Blame prisons for brutality
By David T. Johnson
It is difficult to imagine images that would hurt this nation's reputation more than the revelations that Americans in Iraq have tortured, humiliated and degraded Iraqi prisoners.
Events at Abu Ghraib prison could haunt America for decades to come. Unlike Karpinski, however,
I am not surprised to learn about these abuses, because studies show that prisons often produce brutal behavior.
President Bush and other American leaders argue that the abuses, though "abhorrent," were committed by a handful of renegade offenders acting in defiance of U.S. policy. One can only hope that investigations will reveal whether that is true.
In the Bush view, evil people exist people who are inclined by personality to behave in ways that demean, dehumanize and harm other people. Assemble a large group of people and some percentage among them will want to do wrong.
This, we are told, is what has happened in Iraq.
In addition to Bush's bad-apple theory, two other explanations of the prison abuses are now circulating.
The first, that the loathsome misconduct displays America's true feelings about Iraqi and other Muslim people, seems to be the dominant view in the Middle East and North Africa. Regardless of whether this view is accurate, the perception will prove difficult to defeat. The television images are powerful, and even some of our allies believe they reveal deep truths about American attitudes in Iraq and the world.
The second theory is that war is hell and that people do hellish things in the context of combat. There is ample evidence for this view, too (the My Lai massacre in Vietnam, the Bataan Death March in World War II, the Cambodian killing fields and so on).
However, one of the best-known studies in the history of social science suggests that the critical context at Abu Ghraib may not be war, but prison. The 1971 Stanford Prison Experiment was led by professor Philip G. Zimbardo (see www.prisonexp.org).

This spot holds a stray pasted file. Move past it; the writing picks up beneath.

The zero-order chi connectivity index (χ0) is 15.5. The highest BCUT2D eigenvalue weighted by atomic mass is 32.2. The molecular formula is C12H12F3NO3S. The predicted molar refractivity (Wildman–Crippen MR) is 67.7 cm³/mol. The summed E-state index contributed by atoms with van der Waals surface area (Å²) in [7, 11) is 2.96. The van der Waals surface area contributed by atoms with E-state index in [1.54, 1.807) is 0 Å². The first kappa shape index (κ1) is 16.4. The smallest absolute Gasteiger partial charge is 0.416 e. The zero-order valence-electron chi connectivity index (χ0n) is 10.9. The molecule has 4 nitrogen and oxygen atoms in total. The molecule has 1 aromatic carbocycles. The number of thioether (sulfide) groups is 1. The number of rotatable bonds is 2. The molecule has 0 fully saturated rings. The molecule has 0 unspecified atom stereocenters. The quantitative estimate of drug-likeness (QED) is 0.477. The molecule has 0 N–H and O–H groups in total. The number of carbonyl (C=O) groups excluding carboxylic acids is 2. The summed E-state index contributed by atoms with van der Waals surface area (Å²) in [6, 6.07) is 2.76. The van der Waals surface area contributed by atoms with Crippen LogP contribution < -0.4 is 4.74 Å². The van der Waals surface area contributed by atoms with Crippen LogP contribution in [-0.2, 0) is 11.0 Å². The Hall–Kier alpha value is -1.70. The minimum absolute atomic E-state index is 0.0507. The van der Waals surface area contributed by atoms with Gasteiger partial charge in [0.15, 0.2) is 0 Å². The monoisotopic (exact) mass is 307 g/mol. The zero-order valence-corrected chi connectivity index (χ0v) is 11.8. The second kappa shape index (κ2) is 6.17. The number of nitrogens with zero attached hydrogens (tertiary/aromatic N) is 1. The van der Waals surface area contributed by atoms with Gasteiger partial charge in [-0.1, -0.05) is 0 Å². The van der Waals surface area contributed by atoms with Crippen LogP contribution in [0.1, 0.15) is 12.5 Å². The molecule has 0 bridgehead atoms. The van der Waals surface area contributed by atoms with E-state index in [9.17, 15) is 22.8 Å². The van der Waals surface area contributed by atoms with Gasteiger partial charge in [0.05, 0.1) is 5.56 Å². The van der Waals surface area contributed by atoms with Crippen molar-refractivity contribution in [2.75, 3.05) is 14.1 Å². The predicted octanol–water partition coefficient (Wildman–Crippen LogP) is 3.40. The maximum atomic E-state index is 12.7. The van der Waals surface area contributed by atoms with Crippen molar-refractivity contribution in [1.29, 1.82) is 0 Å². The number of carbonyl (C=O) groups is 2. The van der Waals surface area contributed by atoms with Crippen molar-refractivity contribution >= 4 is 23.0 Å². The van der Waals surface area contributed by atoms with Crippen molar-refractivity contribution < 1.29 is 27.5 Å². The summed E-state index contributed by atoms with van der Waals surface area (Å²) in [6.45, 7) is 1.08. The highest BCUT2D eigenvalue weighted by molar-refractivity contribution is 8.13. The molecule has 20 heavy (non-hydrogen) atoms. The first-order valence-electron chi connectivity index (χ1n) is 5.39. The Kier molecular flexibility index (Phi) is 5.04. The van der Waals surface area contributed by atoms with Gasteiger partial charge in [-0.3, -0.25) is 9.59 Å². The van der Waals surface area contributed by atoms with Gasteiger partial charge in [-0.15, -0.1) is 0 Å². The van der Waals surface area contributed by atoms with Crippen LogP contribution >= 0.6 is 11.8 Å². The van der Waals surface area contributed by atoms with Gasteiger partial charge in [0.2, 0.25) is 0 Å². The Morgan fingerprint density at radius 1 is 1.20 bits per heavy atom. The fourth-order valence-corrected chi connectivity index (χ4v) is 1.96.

The study addressed the question: What happens when you put good people in evil places? The answer reached by Zimbardo and his colleagues (and by many subsequent studies) is that good people will often behave despicably.
Zimbardo used ads to recruit college students to participate in a make-believe prison built in the basement of a Stanford University building. Seventy students answered the ads, from which 24 were chosen to participate, 12 as guards and 12 as inmates.
Diagnostic tests conducted before the experiment revealed that the participants (all male) were healthy, intelligent and psychologically "normal."
On their entry to the "prison," the "inmates" were stripped, searched and deloused in accordance with real prison practice. They were assigned ID numbers. They wore stocking caps to resemble the shaved heads that then prevailed among American inmates. They were placed in small cells and required to perform pushups for "disciplinary violations." And so on.
The "guards" received no serious training. On the second day of the proposed two-week experiment, some of the prisoners rebelled. Their resistance was crushed by the role-playing guards.
A day or two later, one prisoner began to scream and "act crazy." His "deviance" was repressed.
Then there emerged rumors of an inmate plan to escape. The guards responded by escalating their levels of control, harassment and humiliation.
On Day 6, Zimbardo decided to abort the experiment. The prisoners and guards had so deeply internalized their roles that the fictitious prison looked frighteningly real.
Many lessons can be drawn from the Zimbardo experiment and the Abu Ghraib abuses. Let me mention four.
First, "situations" (such as war and prison) have the power to transform ordinary people into monsters. This is a humbling lesson that suggests we should not claim too much credit for our apparently virtuous acts.
Second, since situations shape behavior so profoundly, beware of believing that you would have acted differently than the prison guards at Stanford or Abu Ghraib.
Third, prisons routinely dehumanize people. This is especially the case in the United States, which imprisons about 10 times more people per capita than do most democracies in Western Europe. The American prison complex is not only huge, it fosters treatment of inmates that is unusually and unnecessarily harsh and degrading.
In short, prisons have little capacity to do good (nationwide, more than 60 percent of inmates reoffend within three years of release). And the Stanford and Abu Ghraib cases teach us that prisons have significant capacity to do harm.
The final lesson: The state of Hawai'i should be cautious about using imprisonment as a criminal sanction. At a time when the impulse to imprison drug offenders may be at an all-time high, this is a lesson that must not be ignored.
David T. Johnson is an associate professor of sociology at the University of Hawai'i-Manoa.